Second. This past Sunday night, after the Oyster/Chili supper, our son Elliot started burning up and not feeling well. When we took his temperature around 11:30pm, it was 102.7. But since we took his temp under his arm, and the people who know things say that you should add a degree when you do that, that meant his temperature was 103.7. Lauren and I started to freak out. We moved into that high gear, where you are quick but cautious, that only an endangered loved one can provoke. We rushed him to the ER and, thankfully, it was only a double ear infection and it was completely treatable with some vending machine amoxicillin. But the most beautiful powerful part of that evening wasn’t what happened in the ER room. It was happened in the ER lobby. When Lauren and I walked in, we looked as you would expect two frightened first time parents would look at a quarter past midnight and standing in the emergency room. And this 18-year old, Pete, who was working behind the front desk saw how frightened we were. And with a wisdom that seemed beyond his years, he looked at both of us with tenderness and compassion and he said, “You know, we are going to take really good care of you guys.” And almost immediately, all of our fear melted away, and it felt like we were being held by a divine love that was beyond explaining. Pete probably has no idea what those words meant to both Lauren and I. In fact, he probably doesn’t even remember saying them. But those words were the bread of life that only God can give. And it brought our whole world back to life.

Lastly, as many of you know, we accompanied and carried Gladys Thurnau to her final place of rest this morning. What you might not know, is that Gladys has a son, Dwayne, who is gay and has a life partner named Michael. On Monday afternoon, I had the great joy of sitting down with Gladys’ family to hear stories and details about her life that made us all laugh and cry. Michael had a story that stood out. He talked about how scared to death he was to meet Dwayne’s family. He said, as a gay man, it was not easy meeting your partners Midwestern, conservative, farming family for the first time. He was terrified. But from the moment Gladys met him, she welcomed him into the family with nothing but love and open arms. But then Michael went on. He started to talk about the time when his own mother had died. He even lost control of his voice a little bit, like you do when you are profoundly moved by emotion. He said he would never forget the day when his mother died. When he walked out of the hospital, Gladys came up to him, put her hands on his face like only a mother can do and she kissed him on the cheek. And she said, “I love you so much.” Here is this man. Who is probably not what she had imagined or dreamed for her son’s life but that’s just how it was. And when he was hurting from the death of his mom, she gives this beautiful expression of love and compassion. People walking by that day probably don’t remember what they witnessed. But it was the bread of life coming down from heaven. And it brought Michael’s whole world back to life.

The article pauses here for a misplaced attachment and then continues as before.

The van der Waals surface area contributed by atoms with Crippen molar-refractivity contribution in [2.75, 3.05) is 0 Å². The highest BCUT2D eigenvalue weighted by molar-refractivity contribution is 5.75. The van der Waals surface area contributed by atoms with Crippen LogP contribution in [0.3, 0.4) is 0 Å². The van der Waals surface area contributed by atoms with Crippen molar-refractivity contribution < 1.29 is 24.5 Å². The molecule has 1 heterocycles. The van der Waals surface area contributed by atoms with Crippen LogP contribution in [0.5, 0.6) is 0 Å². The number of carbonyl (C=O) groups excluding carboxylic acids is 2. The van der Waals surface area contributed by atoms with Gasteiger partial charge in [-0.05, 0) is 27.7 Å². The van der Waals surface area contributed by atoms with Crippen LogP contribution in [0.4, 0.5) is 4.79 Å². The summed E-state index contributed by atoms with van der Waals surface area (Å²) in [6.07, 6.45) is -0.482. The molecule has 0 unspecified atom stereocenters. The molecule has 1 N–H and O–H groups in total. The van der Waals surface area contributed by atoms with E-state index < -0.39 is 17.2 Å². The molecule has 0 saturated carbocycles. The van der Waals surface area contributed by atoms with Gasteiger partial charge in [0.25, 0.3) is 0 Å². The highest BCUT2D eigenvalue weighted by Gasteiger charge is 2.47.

Friends, those are just a few stories of the ordinariness of life that I have experienced recently that is also the bread of life that only God can give. That’s the food that is eternal and everlasting. That’s the kind of food that will bring the whole world to life.

When you believe that God is on the loose. That God is out and active in this world then you will never be hungry and thirsty again because there is more than enough bread out there to bring this world to life. Sometimes, it just takes noticing. Perhaps you have your own story. If so, share it with someone sometime. Because by simply noticing them, they seem to bless us again and again. AMEN